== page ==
One person who knew for sure was George Carey, who made enquiries to see if the CPS intended to look into these other allegations. When he was told that the CPS would not being doing so, Carey did not feel that the Church of England needed to enquire further, either. This apparently remained the case even when a new complaint was made in 1996 by someone who said he had been abused by Ball some years before when he was aged 13. Then, in 2006, the Bishop of Chichester, Eric Kemp (who was essentially Ball’s line manager while Ball was Bishop of Lewes) published a memoir in which he now-notoriously referred to “mischief-makers”; it is difficult to avoid the conclusion that his memoir was calculated to mislead by smearing the complainants and downplaying the extent of the allegations.

According to the BBC last month:

The CPS said a caution given to Peter Ball in 1993 was wrong as there was sufficient evidence to prosecute.

However, it said its approach to sexual abuse has changed and such a decision would not be made today.

During Ball’s sentencing, it was revealed that the police in 1993 had received many character witnesses on Ball’s behalf:

Bobbie Cheema QC, prosecuting, said: “The police report that accompanied the papers sent to the CPS in 1993 after the police had done their work stated they had received telephone calls supportive of Peter Ball ‘from many dozens of people – including MPs, former public school headmasters, JPs and even a lord chief justice'”.

She said there were many more letters of support, including from cabinet ministers and a member of the royal family.

The member of the royal family is widely thought to have been Prince Charles, who was a personal friend of Ball and who arranged for his accommodation after his resignation (I recall that Ball had a signed photograph of Charles on display at his home). While the CPS would still have been free to make its own decisions, it is obvious that such support would have been a significant informal pressure to drop the matter. The widespread view now is that this was simply “the establishment” closing ranks, but it should be remembered that, regrettably, there was genuine widespread incredulity at the idea that Ball had committed a crime: unusually (exotically, even) Ball was was a monk, and with his good-humoured and gentle manner he appeared to embody spirituality and personal holiness. I’m not sure that any other bishop would have automatically received the same amount of support.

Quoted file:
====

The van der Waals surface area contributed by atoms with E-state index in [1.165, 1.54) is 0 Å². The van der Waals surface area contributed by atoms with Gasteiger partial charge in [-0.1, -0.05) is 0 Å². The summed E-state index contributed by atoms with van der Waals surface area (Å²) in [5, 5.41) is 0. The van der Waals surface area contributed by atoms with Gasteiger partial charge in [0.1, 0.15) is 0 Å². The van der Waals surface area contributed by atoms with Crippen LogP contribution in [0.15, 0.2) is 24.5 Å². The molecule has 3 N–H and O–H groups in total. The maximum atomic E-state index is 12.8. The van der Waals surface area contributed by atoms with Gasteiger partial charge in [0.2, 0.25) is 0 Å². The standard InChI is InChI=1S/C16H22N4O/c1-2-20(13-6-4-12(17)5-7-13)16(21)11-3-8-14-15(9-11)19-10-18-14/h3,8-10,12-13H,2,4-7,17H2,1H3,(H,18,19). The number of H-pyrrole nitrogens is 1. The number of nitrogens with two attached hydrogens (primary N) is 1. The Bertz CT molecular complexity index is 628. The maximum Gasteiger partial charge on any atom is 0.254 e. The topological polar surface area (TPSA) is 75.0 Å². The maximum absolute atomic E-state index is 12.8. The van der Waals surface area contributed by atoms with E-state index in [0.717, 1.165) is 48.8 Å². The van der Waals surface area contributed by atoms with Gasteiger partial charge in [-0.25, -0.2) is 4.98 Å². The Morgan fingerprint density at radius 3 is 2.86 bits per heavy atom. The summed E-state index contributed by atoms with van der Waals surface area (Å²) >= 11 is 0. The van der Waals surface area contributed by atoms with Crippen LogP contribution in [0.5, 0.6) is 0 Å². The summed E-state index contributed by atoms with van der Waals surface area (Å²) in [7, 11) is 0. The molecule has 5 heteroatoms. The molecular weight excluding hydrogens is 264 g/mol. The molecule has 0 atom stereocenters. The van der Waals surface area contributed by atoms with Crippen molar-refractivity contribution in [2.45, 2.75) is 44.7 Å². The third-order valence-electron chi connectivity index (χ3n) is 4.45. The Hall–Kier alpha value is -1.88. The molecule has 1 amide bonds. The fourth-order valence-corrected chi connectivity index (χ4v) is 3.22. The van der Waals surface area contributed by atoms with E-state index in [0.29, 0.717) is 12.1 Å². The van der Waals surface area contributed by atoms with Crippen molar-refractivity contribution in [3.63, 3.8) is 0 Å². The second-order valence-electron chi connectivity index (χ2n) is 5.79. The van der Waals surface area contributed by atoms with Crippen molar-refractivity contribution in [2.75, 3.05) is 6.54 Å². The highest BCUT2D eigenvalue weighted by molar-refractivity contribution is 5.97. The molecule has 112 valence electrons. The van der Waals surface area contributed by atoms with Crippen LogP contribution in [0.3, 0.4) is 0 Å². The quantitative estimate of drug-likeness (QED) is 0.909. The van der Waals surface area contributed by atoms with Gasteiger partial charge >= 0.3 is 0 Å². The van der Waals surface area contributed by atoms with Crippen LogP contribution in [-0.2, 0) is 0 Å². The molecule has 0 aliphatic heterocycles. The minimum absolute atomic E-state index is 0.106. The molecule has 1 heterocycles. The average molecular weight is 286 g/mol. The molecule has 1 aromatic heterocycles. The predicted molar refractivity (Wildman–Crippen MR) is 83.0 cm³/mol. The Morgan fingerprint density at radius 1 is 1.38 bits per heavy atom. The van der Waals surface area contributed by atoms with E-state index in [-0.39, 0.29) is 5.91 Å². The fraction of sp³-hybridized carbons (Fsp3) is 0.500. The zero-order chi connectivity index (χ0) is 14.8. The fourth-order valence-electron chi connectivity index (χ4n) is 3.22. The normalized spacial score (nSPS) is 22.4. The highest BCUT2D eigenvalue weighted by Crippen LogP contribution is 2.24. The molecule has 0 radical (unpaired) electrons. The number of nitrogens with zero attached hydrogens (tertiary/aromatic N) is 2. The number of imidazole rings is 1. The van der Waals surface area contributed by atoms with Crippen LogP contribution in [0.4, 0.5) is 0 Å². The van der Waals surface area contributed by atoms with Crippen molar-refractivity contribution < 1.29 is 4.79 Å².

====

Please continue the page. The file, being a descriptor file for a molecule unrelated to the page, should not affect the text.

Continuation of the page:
However, once Ball had admitted an offence – in “great penitence and sorrow”, according to his statement following his caution – his supporters ought to have been more circumspect. Would a 61-year-old really have offended for the first time at such an age? If this was just a one-off mistake for which he was sorry, why had he lied for several weeks by protesting his innocence? Many people, though, retained an affectionate view of the man and would have been very willing to believe minimising spin such as Turner’s whitewash. [1]

Inevitably, the internet is awash with allegations about his association with Prince Charles, and how this in turn must have something to do with Jimmy Savile; one crackpot claim, put forward by Meirion Jones on Twitter yesterday, was that BBC Panorama‘s critical look at claims of a “Westminster paedophile ring” was scheduled for broadcast on the eve of Ball’s sentencing in order to discredit claims that Ball had benefited from the intervention of a “Tory politician”

Consent, manipulative abuse, and “public office”: some thoughts

Guardian editorial about Ball considers the issue of consent:

The greatest change between then and now is the slow emergence of a sexual ethic based on consent to replace the old one based on duty. This is not complete yet and may never be. Consent is the right test in theory, but its absence is notoriously hard to apply in court; the tangles of the human heart cannot be combed out by pretending that sexual dealings can work like clear commercial contracts.